FBN Holdings Plc, parent company of First Bank Nigeria Limited, is planning to downsize 1000 workers and place less focus on providing loans to the oil industry in a bid to reverse the profit slump it experienced in 2015.
The lender expects to boost its return on equity, to between 11 per cent and 14 per cent in 2016 from last year’s “really bad” figure of 3 per cent, according to the Chief Executive Officer of First Bank of Nigeria Limited, Mr. Adesola Adeduntan.
He said the company was also targeting a cost-to-income ratio of 55 per cent in two years time from 59 per cent.
“At a minimum, we should triple it. We do not shy away from taking difficult decisions. We used to have above 8,000 people. We’ll push it down, gradually to 7,000,” he added.
FBN’s profit fell to N15bn ($76m) from N84bn in 2014, amid a crash in the price of crude, the biggest source of Federal Government revenue and export earnings.
Growth decelerated to 2.8 per cent in 2015, the lowest level since 1999, and may worsen to 2.3 per cent this year, according to the International Monetary Fund.
First Bank’s non-performing loans ratio stood at 22 per cent at the end of March, compared with 3.8 per cent a year earlier. Reducing that figure is the “number one priority,” said Adeduntan.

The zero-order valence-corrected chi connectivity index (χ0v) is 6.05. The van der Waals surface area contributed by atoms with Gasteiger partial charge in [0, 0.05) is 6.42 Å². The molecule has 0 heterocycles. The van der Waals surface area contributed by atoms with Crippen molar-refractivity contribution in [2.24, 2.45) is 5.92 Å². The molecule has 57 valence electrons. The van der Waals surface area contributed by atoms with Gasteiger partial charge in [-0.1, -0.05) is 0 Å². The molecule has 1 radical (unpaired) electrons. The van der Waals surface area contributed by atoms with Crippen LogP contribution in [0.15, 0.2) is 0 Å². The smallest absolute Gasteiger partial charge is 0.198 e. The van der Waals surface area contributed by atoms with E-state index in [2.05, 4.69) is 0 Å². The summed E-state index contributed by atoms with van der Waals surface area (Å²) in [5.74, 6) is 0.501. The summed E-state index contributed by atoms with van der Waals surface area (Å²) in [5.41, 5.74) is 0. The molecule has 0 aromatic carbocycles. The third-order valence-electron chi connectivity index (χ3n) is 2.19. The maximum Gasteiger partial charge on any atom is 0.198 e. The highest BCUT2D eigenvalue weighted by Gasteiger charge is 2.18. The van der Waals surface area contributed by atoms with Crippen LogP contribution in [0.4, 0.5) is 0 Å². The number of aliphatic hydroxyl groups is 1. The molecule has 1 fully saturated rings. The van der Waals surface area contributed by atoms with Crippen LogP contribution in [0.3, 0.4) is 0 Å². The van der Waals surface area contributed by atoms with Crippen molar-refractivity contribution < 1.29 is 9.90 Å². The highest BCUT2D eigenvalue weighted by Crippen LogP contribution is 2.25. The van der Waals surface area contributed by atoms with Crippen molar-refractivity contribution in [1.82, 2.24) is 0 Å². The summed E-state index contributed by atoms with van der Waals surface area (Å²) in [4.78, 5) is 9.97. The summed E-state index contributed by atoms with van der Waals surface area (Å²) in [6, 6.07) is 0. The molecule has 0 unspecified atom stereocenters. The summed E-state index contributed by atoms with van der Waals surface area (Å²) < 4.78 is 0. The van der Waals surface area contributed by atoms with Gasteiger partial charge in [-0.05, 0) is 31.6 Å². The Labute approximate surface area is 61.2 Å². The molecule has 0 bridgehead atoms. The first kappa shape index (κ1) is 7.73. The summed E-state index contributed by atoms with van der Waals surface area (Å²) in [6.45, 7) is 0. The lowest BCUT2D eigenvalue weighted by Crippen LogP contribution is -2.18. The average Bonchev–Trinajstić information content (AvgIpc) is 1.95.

He said the bank would do that by reducing the proportion of its lending to the oil and gas sector, currently at about 39 per cent of total loans, and focusing more on blue-chip companies in other industries.
Adeduntan ruled out any equity raising this year, saying the bank’s capital adequacy ratio of 17.2 per cent was enough of a buffer and above the Central Bank of Nigeria’s minimum requirement of 15 per cent.
It would still be adequate if the floor is raised to 16 per cent in July for Systemically Important Institutions, including First Bank.
“We continuously evaluate it and the position now is that there’s no need for external capital,” Adeduntan, 46, who became the CEO in January after joining First Bank as chief financial officer in mid-2014, said.
“We generate enough internal capital,” he said. FBN’s shares rose by 5.3 per cent to N3.57 on Wednesday. They are, however, still down 30 per cent this year, more than the Nigerian Stock Exchange All Share Index’s drop of 13 per cent.
“The market has over-corrected,” Adeduntan said, adding, “It’s priced in all the negative information. For us, it can only go up.”